Do you remember how much a week’s worth of grocery cost you 2 or 3 years back?
Does the same amount of grocery still cost you the same?
We are sure that the answer is a big and an emphatic NO!
This is the impact of inflation.
To put it simply, inflation is a general rise in prices of various goods and services year after year. With each passing year, inflation reduces the number of things you can buy with a fixed sum of money. So if you were able to purchase 5 kgs of an item for Rs 200 in the year 2011, chances are that you would get lesser amount (maybe just 3 kgs) of the same item for Rs 200 in 2016.
Causes of Inflation
Sometimes, people have sufficient money and continue to buy goods and services, thereby increasing their demand. This increase in demand leads to an increase in prices, and hence – inflation. At times, the prices of raw materials used in production can increase. The final product then becomes more expensive as producers pass on the increased cost of raw materials to customers. It is also common for a country like India to be unable to control the prices of key goods / raw materials that are not abundant.
For example – crude oil. India does not have adequate sources of crude oil to satisfy the energy demands of 1.3 billion people. Hence, it imports crude oil that is then processed to produce retail fuels like petrol, diesel, kerosene, etc. A spike in crude oil prices results in rising in fuel prices. This, in turn, increases costs of almost all goods as transportation costs increase across the country.
Impact of Inflation on Money
The biggest problem with inflation is that it reduces your buying power. Rising prices mean that you have to pay more for the same goods and services. This is a real problem. So when you are earning, you need to ensure that your income rises at least in line with inflation.
But what about your investments? Will Rs 1000 kept in savings account earning 4% be able to protect your buying power next year?
Let’s evaluate this question mathematically.
As of today, the price of petrol is about Rs 65 per liter. So in Rs 1000, you can buy 15.4 liters of petrol. If next year, the petrol prices rise to Rs 75 (which is a possibility), then how much petrol can you buy with the amount in a savings account?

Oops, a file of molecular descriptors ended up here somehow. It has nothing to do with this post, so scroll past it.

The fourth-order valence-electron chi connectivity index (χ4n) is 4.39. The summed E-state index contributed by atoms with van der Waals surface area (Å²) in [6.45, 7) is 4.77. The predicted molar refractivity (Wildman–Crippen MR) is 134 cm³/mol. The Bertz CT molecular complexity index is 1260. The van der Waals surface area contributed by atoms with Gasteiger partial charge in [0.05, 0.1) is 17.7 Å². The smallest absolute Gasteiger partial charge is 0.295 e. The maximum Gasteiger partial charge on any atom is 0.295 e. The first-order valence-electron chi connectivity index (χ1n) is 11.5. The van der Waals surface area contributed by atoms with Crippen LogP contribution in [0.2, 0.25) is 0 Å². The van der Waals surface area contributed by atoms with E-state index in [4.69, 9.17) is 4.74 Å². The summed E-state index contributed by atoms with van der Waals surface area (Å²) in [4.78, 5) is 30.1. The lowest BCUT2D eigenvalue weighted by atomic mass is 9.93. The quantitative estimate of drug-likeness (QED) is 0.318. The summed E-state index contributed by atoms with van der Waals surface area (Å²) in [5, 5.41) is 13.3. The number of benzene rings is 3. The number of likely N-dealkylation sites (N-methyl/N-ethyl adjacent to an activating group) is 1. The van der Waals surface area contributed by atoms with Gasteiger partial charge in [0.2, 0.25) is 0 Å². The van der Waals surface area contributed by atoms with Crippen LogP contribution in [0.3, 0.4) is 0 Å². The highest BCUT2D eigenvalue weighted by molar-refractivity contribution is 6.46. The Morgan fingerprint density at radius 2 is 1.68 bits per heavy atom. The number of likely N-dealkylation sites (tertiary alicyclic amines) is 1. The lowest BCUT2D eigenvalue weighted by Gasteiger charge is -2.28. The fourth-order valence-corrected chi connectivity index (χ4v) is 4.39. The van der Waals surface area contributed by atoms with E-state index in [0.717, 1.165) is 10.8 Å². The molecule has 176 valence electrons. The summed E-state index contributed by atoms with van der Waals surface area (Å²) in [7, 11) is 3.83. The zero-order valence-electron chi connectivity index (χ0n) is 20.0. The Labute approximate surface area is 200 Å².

Your Rs 1000 in the account would have earned Rs 40 as interest in one year. So you have Rs 1040 to purchase petrol (@ Rs75 per liter). Calculations show that you can now purchase only 13.9 liters of petrol. So from 15.4 liters, you are down to 13.9 liters. This is an example of real-life inflation.
How to Fight Back Inflation & Protect your Purchasing Power?
Now that it is clear that you need to protect your money from inflation, what is the solution?
In order to ensure that your investments/savings grow by at least the rate of inflation, you need to find assets where the historical returns are comparable or better than average inflation rates. If that doesn’t happen, your money will be losing value in real terms. India has seen inflation ranging from 12% to 4% in the last few years. But on an average, inflation can be taken to be about 7%. Now think about it – savings account give 4% returns, bank deposits give 7%-8% (before taxes), bonds to give around 8%. Will these be good enough to beat inflation at 7%?
The answer is No. They still might when interest rates are high. But generally speaking, it won’t work.
So think about it. You cannot ignore inflation when taking your money decisions. You need to ensure that your money’s purchasing power is protected against inflation. And for this, you need to know what kind of returns you need to earn and more importantly, which assets can give you that kind of return.